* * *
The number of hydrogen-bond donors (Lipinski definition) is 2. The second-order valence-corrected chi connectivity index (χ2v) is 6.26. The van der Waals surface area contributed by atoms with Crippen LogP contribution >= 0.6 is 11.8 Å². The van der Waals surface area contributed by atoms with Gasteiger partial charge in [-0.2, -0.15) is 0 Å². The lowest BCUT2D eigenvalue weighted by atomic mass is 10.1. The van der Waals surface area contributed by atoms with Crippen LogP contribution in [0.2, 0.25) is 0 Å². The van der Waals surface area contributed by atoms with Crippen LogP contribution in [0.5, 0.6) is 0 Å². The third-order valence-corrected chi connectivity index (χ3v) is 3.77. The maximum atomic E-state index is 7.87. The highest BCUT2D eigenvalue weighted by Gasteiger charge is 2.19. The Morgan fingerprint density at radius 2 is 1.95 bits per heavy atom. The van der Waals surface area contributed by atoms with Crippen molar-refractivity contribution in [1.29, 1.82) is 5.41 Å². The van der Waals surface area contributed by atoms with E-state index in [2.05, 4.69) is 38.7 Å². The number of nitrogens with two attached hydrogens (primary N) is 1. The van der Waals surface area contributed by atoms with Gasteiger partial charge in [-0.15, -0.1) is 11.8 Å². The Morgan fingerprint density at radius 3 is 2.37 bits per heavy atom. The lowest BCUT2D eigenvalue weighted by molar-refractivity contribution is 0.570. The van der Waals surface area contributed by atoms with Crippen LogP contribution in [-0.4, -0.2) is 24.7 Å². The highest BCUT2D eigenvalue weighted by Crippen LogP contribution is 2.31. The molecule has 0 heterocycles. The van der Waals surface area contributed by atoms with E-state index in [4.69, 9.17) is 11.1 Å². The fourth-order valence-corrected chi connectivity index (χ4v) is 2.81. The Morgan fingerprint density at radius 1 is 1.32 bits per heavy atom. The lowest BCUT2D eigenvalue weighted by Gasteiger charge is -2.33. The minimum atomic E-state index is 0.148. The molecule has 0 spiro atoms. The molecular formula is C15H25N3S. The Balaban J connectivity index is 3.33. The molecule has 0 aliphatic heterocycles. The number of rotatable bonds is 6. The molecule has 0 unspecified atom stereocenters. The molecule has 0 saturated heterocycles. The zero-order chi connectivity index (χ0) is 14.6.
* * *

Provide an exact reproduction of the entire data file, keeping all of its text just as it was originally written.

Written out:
The number of hydrogen-bond donors (Lipinski definition) is 2. The second-order valence-corrected chi connectivity index (χ2v) is 6.26. The van der Waals surface area contributed by atoms with Crippen LogP contribution >= 0.6 is 11.8 Å². The van der Waals surface area contributed by atoms with Gasteiger partial charge in [-0.2, -0.15) is 0 Å². The lowest BCUT2D eigenvalue weighted by atomic mass is 10.1. The van der Waals surface area contributed by atoms with Crippen LogP contribution in [0.2, 0.25) is 0 Å². The van der Waals surface area contributed by atoms with Crippen LogP contribution in [0.5, 0.6) is 0 Å². The third-order valence-corrected chi connectivity index (χ3v) is 3.77. The maximum atomic E-state index is 7.87. The highest BCUT2D eigenvalue weighted by Gasteiger charge is 2.19. The Morgan fingerprint density at radius 2 is 1.95 bits per heavy atom. The van der Waals surface area contributed by atoms with Crippen molar-refractivity contribution in [1.29, 1.82) is 5.41 Å². The van der Waals surface area contributed by atoms with E-state index in [2.05, 4.69) is 38.7 Å². The number of nitrogens with two attached hydrogens (primary N) is 1. The van der Waals surface area contributed by atoms with Gasteiger partial charge in [-0.15, -0.1) is 11.8 Å². The Morgan fingerprint density at radius 3 is 2.37 bits per heavy atom. The lowest BCUT2D eigenvalue weighted by molar-refractivity contribution is 0.570. The van der Waals surface area contributed by atoms with Crippen LogP contribution in [-0.4, -0.2) is 24.7 Å². The highest BCUT2D eigenvalue weighted by Crippen LogP contribution is 2.31. The molecule has 0 heterocycles. The van der Waals surface area contributed by atoms with E-state index in [4.69, 9.17) is 11.1 Å². The fourth-order valence-corrected chi connectivity index (χ4v) is 2.81. The Morgan fingerprint density at radius 1 is 1.32 bits per heavy atom. The lowest BCUT2D eigenvalue weighted by Gasteiger charge is -2.33. The minimum atomic E-state index is 0.148. The molecule has 0 spiro atoms. The molecular formula is C15H25N3S. The Balaban J connectivity index is 3.33. The molecule has 0 aliphatic heterocycles. The number of rotatable bonds is 6. The molecule has 0 unspecified atom stereocenters. The molecule has 0 saturated heterocycles. The zero-order chi connectivity index (χ0) is 14.6.